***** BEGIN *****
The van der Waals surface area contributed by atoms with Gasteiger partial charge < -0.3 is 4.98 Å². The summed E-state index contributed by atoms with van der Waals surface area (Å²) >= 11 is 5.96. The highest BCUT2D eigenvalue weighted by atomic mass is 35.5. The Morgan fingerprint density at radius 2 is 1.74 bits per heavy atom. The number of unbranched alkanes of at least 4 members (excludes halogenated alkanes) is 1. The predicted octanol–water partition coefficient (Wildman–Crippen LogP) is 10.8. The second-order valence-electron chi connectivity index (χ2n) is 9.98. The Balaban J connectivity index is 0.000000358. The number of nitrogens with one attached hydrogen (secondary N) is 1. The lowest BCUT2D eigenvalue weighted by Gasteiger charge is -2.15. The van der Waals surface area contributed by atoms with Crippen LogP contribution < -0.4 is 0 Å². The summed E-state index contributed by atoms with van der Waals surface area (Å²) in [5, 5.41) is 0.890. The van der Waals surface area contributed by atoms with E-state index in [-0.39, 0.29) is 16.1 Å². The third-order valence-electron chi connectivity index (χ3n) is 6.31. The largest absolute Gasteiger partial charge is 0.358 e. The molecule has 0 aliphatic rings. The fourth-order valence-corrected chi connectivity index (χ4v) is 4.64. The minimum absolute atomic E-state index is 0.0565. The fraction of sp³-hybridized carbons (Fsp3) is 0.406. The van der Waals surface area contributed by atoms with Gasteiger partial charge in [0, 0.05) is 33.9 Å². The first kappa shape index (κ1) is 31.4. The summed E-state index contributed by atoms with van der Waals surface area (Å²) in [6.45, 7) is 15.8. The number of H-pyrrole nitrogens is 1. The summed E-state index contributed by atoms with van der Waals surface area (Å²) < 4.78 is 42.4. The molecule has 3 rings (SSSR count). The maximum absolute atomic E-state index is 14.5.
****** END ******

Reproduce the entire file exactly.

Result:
The van der Waals surface area contributed by atoms with Gasteiger partial charge < -0.3 is 4.98 Å². The summed E-state index contributed by atoms with van der Waals surface area (Å²) >= 11 is 5.96. The highest BCUT2D eigenvalue weighted by atomic mass is 35.5. The Morgan fingerprint density at radius 2 is 1.74 bits per heavy atom. The number of unbranched alkanes of at least 4 members (excludes halogenated alkanes) is 1. The predicted octanol–water partition coefficient (Wildman–Crippen LogP) is 10.8. The second-order valence-electron chi connectivity index (χ2n) is 9.98. The Balaban J connectivity index is 0.000000358. The number of nitrogens with one attached hydrogen (secondary N) is 1. The lowest BCUT2D eigenvalue weighted by Gasteiger charge is -2.15. The van der Waals surface area contributed by atoms with Crippen LogP contribution < -0.4 is 0 Å². The summed E-state index contributed by atoms with van der Waals surface area (Å²) in [5, 5.41) is 0.890. The van der Waals surface area contributed by atoms with E-state index in [-0.39, 0.29) is 16.1 Å². The third-order valence-electron chi connectivity index (χ3n) is 6.31. The largest absolute Gasteiger partial charge is 0.358 e. The molecule has 0 aliphatic rings. The fourth-order valence-corrected chi connectivity index (χ4v) is 4.64. The minimum absolute atomic E-state index is 0.0565. The fraction of sp³-hybridized carbons (Fsp3) is 0.406. The van der Waals surface area contributed by atoms with Gasteiger partial charge in [0, 0.05) is 33.9 Å². The first kappa shape index (κ1) is 31.4. The summed E-state index contributed by atoms with van der Waals surface area (Å²) in [6.45, 7) is 15.8. The number of H-pyrrole nitrogens is 1. The summed E-state index contributed by atoms with van der Waals surface area (Å²) < 4.78 is 42.4. The molecule has 3 rings (SSSR count). The maximum absolute atomic E-state index is 14.5.